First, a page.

Campaign for Liberty’s Review of Attention Deficit Democracy

Anthony Gregory has a generous review of Attention Deficit Democracy posted today at the Campaign for Liberty website:

There are few writers who pay more attention to the political follies of our time and who provide their readers with more meticulously documented reasons to be outraged than James Bovard, whose new book, Attention Deficit Democracy, presents his diagnosis of what is so terribly wrong with modern American democracy…

A partisan of neither major party, only of liberty, Bovard sums up the lies surrounding Clinton’s Kosovo war of the late 1990s. Clinton and his cabal called the terroristic Kosovo Liberation Army “freedom fighters”; distorted the history of the region and exaggerated the Balkans’ threat to the world; cried “genocide” when in fact the killings were far fewer in number than what was suggested; lied about the precision of the NATO bombing campaign; and disingenuously told the Serbian people that they would be protected by the United States when peace broke out. Bovard also takes issue with what Clinton’s “aides labeled the Clinton doctrine” — which the author says boils down to the principle “that the U.S. government is allowed to attack foreign nations on false charges.”

As a helpful reminder that today’s Republican administration is guilty of repeated deception, Bovard lays out the case plainly, citing the shameless lies of such officials as Condoleezza Rice and Dick Cheney. The book’s focus on Clinton and Bush alike reminds us that wartime deception cannot be addressed by simply switching the party that occupies the White House.

We have come to the point where Americans, confident that their democratic rulers will behave virtuously, have empowered Leviathan and granted their rulers a de facto “right to lie for 72 hours.” “As long as the lies are not exposed in the same news cycle,” Bovard explains, “the refutations may as well be done in a different century.” The political establishment tells as many lies as it wants because the people have come down with a bad case of attention deficit democracy; they forget what it was that got them riled up and so supportive of the president’s new power grab or military invasion only days after it happened and the lies have been refuted.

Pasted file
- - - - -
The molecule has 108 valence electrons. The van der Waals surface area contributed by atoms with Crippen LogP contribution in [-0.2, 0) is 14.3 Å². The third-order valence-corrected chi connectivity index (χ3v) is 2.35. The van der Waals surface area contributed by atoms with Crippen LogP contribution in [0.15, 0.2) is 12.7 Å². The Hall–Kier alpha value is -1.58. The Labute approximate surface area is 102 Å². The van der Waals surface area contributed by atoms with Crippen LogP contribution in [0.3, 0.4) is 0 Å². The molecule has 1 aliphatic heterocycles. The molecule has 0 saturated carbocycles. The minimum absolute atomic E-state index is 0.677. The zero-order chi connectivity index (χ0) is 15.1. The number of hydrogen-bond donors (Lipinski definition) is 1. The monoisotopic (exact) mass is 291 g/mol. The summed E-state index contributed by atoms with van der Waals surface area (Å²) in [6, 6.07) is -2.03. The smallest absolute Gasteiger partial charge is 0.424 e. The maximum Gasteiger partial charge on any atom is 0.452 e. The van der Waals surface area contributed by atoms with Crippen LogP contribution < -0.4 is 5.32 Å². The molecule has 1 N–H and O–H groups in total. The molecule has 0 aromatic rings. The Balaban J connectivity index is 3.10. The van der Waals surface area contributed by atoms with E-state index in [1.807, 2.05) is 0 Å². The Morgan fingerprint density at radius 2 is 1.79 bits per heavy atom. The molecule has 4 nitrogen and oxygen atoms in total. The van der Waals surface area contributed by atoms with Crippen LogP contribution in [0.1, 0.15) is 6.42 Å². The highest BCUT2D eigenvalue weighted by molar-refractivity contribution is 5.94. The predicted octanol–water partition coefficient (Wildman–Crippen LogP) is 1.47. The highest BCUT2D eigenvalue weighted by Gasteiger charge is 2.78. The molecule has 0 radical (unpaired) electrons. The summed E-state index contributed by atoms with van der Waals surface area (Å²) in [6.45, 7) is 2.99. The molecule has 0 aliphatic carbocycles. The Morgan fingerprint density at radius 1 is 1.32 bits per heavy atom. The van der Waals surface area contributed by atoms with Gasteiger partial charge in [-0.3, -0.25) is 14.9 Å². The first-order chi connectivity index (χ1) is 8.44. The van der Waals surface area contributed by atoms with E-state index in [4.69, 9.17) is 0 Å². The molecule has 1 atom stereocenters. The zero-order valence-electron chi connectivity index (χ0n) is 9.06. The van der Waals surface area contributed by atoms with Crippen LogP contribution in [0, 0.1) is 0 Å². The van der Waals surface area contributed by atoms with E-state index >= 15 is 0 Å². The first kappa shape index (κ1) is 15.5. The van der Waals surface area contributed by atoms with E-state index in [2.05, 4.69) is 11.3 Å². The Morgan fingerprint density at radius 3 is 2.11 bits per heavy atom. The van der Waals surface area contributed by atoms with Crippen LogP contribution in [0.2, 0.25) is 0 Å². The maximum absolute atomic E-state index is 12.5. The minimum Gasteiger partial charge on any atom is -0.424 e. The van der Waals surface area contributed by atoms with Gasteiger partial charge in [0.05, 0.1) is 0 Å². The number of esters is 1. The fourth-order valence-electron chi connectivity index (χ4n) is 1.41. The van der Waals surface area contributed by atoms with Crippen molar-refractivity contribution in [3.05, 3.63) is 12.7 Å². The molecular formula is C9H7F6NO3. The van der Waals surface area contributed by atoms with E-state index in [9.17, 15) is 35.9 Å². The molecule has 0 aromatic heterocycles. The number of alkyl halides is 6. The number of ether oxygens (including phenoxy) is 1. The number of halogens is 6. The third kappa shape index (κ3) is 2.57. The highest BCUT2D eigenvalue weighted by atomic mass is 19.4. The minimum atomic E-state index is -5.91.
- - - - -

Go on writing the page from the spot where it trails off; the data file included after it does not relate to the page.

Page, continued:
Attention Deficit Democracy is an indictment of the modern American democratic state. It is an indictment of the American people, who have lost interest in the sweeping and dangerous powers their rulers have grabbed and abused in recent history, especially since 9/11 but also going back many years before that. Following in the tradition of his other books, Bovard carefully documents hundreds of instances of government wrongdoing and deceit in domestic and foreign policy. But more than in his other recent works, he draws on history and on sociological insights to form his diagnosis of the general affliction in modern America. The book shows that the problem is nonpartisan and deeply seated in American culture and will not be likely to reverse simply when another man moves into the Oval Office. Things must considerably change for our democratic government to stop ravaging the freedoms it is supposed to guard. The American people must reclaim their libertarian heritage, and understand liberty and the limits and dangers of government power, even when brandished by a popularly elected power elite. They must start paying attention, and thus start being more outraged. Reading Attention Deficit Democracy is a perfect place to start.


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